Mortgage Rates Rise to New 2018 High

April 20, 2018 — 1:29 PM EDT

Mortgage rates are marching higher again, with the cost to borrow money to purchase a home hitting a new high for the year. According to Freddie Mac, for the week that ended April 19, the average rate for a 30-year fixed-rate mortgage increased five basis points to 4.47%, the highest level since January 2014. Freddie Mac said that this also marks the largest weekly increase since February 2018.

Rates were pushed higher as Treasury yields increased. "According to the Beige Book, economic activity in March and early April continued to expand at a moderate pace; however, there is concern from various industries surrounding tariffs," said Freddie Mac in announcing weekly mortgage rates. "Following Treasurys, mortgage rates soared."

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As borrowers are faced with increased costs to access money and rising home prices, Freddie Mac said it has found that shopping for a loan with more than one mortgage lender can get consumers a better interest rate. In addition to the 30-year fixed-rate mortgage interest increasing, Freddie Mac reported that the interest rate on a 15-year fixed-rate mortgage ended the week at 3.94%, 0.07 basis points higher, while the interest rate on a  five-in-one adjustable-rate mortgage stood at 3.67%, up 0.06 basis points for the week and 0.57 basis points higher on a year-over-year basis.

With the spring real estate season in full swing, there are concerns that rising rates on mortgages, a lack of affordable housing inventory and increasing home prices could shut a lot of borrowers out of the market. That is particularly true for first-time buyers who are extremely price sensitive. But those fears may prove to be unfounded given a nearly 5% increase in mortgage applications for last week. According to new data from the Mortgage Bankers Association, applications for new home loans increased 4.9% in the week ending April 13. Refinance applications were up 4% from the week earlier, while purchase applications jumped 6%.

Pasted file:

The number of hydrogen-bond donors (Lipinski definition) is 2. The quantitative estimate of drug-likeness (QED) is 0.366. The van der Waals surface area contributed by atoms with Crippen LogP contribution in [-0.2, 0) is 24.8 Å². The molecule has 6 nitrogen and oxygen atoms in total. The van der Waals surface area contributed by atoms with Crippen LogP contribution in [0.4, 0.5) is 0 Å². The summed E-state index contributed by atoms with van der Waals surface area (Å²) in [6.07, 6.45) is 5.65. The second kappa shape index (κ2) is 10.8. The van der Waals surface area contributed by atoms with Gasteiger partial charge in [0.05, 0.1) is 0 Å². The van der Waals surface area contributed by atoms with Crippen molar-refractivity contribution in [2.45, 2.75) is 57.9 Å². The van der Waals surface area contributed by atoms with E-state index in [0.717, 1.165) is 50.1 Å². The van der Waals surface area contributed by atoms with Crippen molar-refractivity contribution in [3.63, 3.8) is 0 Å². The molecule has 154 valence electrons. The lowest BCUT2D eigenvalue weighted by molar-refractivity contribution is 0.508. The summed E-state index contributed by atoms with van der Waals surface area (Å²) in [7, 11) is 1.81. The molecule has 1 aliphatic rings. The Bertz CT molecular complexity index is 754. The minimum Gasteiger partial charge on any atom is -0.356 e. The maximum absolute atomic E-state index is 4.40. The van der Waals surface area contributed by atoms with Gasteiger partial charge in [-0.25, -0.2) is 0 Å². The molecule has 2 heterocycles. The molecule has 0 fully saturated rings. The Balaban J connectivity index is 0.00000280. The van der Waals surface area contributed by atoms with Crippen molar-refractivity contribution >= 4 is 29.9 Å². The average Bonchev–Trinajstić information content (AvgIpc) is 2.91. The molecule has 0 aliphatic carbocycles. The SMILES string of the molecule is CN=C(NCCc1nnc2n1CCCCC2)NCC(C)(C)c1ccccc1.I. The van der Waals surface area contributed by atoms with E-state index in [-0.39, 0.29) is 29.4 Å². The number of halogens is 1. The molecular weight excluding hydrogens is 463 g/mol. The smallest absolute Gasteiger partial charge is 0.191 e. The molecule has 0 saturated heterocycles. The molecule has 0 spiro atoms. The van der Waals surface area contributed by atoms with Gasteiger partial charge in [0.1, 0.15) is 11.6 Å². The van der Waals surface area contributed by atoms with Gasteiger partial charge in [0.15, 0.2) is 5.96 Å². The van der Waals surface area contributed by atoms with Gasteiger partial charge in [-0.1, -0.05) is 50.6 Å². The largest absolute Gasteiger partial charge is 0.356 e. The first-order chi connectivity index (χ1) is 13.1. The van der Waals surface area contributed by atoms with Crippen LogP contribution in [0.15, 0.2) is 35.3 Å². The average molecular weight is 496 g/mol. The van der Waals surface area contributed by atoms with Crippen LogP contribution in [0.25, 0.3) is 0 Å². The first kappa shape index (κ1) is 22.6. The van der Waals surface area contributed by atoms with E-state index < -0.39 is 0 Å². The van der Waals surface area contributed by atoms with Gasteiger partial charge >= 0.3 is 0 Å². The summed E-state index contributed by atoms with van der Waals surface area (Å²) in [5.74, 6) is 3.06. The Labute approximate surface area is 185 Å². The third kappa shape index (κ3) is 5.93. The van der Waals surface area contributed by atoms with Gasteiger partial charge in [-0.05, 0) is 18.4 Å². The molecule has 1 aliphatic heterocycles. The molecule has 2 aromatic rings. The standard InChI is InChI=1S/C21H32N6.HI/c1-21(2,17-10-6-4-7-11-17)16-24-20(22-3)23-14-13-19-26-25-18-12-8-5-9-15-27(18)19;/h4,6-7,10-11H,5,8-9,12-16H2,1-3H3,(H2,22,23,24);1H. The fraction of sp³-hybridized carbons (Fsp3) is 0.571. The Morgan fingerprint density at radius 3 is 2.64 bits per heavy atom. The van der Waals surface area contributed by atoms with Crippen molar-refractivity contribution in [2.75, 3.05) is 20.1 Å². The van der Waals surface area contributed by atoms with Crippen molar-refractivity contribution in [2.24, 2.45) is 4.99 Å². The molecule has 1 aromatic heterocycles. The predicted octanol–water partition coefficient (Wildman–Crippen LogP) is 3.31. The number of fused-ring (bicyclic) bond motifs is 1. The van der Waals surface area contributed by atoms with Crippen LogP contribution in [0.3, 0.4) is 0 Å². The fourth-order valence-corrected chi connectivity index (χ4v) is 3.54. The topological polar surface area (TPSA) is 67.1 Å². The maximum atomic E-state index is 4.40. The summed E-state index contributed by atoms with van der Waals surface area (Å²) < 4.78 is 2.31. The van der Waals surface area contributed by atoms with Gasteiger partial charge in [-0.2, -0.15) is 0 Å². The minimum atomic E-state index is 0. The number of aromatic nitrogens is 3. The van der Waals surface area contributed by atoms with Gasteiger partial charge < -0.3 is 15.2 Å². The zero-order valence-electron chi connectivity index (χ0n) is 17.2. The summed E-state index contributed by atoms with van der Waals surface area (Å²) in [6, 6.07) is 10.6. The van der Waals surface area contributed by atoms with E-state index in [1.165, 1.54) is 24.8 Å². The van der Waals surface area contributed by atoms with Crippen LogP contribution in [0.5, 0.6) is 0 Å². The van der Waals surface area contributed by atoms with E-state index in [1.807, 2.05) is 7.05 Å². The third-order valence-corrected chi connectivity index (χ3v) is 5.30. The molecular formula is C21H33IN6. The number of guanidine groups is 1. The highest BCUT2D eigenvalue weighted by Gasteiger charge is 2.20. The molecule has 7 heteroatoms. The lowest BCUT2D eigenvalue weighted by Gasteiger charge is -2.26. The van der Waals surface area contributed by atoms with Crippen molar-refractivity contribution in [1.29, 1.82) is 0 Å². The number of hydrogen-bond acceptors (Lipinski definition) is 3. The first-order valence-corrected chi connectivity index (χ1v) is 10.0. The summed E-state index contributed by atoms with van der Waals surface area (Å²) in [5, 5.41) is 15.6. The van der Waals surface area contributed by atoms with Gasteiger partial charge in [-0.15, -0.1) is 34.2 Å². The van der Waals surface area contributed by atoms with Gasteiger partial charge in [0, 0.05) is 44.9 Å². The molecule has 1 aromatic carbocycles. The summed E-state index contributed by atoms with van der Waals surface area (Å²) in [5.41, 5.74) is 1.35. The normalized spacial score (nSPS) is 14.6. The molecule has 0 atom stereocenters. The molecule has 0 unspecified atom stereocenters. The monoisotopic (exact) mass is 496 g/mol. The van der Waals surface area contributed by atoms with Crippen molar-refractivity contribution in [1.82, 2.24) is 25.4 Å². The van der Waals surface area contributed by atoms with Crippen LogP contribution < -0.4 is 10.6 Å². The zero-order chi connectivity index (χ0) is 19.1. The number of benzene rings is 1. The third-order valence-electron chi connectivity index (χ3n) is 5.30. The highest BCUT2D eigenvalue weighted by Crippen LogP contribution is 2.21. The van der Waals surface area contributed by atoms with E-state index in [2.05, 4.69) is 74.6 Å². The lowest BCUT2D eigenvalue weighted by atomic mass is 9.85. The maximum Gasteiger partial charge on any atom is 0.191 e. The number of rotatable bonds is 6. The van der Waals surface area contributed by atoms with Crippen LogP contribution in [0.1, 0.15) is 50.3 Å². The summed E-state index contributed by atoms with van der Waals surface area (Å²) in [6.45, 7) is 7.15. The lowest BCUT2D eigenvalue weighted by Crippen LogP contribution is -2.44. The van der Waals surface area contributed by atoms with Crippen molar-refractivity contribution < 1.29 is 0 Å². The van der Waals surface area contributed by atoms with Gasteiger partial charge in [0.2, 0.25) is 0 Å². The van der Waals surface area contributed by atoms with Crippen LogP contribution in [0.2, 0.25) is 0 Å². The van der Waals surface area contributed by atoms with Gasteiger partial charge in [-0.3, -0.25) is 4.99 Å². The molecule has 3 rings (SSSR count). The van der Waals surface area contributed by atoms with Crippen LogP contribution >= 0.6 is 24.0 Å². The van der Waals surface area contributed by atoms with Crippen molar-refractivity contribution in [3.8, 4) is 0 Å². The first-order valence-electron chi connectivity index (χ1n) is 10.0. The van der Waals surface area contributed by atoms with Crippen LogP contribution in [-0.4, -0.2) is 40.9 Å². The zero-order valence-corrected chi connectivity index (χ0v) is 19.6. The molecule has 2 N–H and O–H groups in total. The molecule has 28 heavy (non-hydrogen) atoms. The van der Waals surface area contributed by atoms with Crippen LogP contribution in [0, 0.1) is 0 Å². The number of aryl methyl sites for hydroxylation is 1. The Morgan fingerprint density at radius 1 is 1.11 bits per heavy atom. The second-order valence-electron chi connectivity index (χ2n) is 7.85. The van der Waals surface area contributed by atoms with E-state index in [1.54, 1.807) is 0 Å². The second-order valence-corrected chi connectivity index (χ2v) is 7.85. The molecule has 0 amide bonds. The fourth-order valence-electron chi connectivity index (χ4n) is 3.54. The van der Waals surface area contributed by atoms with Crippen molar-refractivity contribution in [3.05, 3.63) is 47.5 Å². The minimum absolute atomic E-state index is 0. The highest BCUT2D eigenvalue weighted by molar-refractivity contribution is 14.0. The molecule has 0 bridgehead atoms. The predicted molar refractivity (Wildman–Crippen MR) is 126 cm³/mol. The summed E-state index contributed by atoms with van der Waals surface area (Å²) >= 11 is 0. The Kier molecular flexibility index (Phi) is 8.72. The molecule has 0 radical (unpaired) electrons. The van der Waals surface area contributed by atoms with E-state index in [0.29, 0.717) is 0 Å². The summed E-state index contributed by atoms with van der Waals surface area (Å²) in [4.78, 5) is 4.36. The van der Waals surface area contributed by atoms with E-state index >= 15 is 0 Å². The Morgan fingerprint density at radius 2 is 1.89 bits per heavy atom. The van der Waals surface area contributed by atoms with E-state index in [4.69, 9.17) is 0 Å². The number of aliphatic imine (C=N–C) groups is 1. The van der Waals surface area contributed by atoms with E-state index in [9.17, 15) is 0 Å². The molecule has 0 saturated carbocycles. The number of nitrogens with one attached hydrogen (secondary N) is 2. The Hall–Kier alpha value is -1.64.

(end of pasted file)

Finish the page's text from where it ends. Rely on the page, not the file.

Buyers could be entering the market now to get ahead of interest rates that could go even higher, helping the all-important spring real estate season. The uptick in mortgage applications also comes on the back of two weeks of declines from those seeking to apply for a home loan. "The rapid growth in home prices and the slight increase in rates are headwinds, but we think the economic and demographic fundamentals will prove stronger," said Michael Fratantoni, the chief economist at the Mortgage Bankers Association, when announcing the weekly applications data. "Beyond that, we are seeing what looks like typical or better seasonal improvements in homebuyer demand."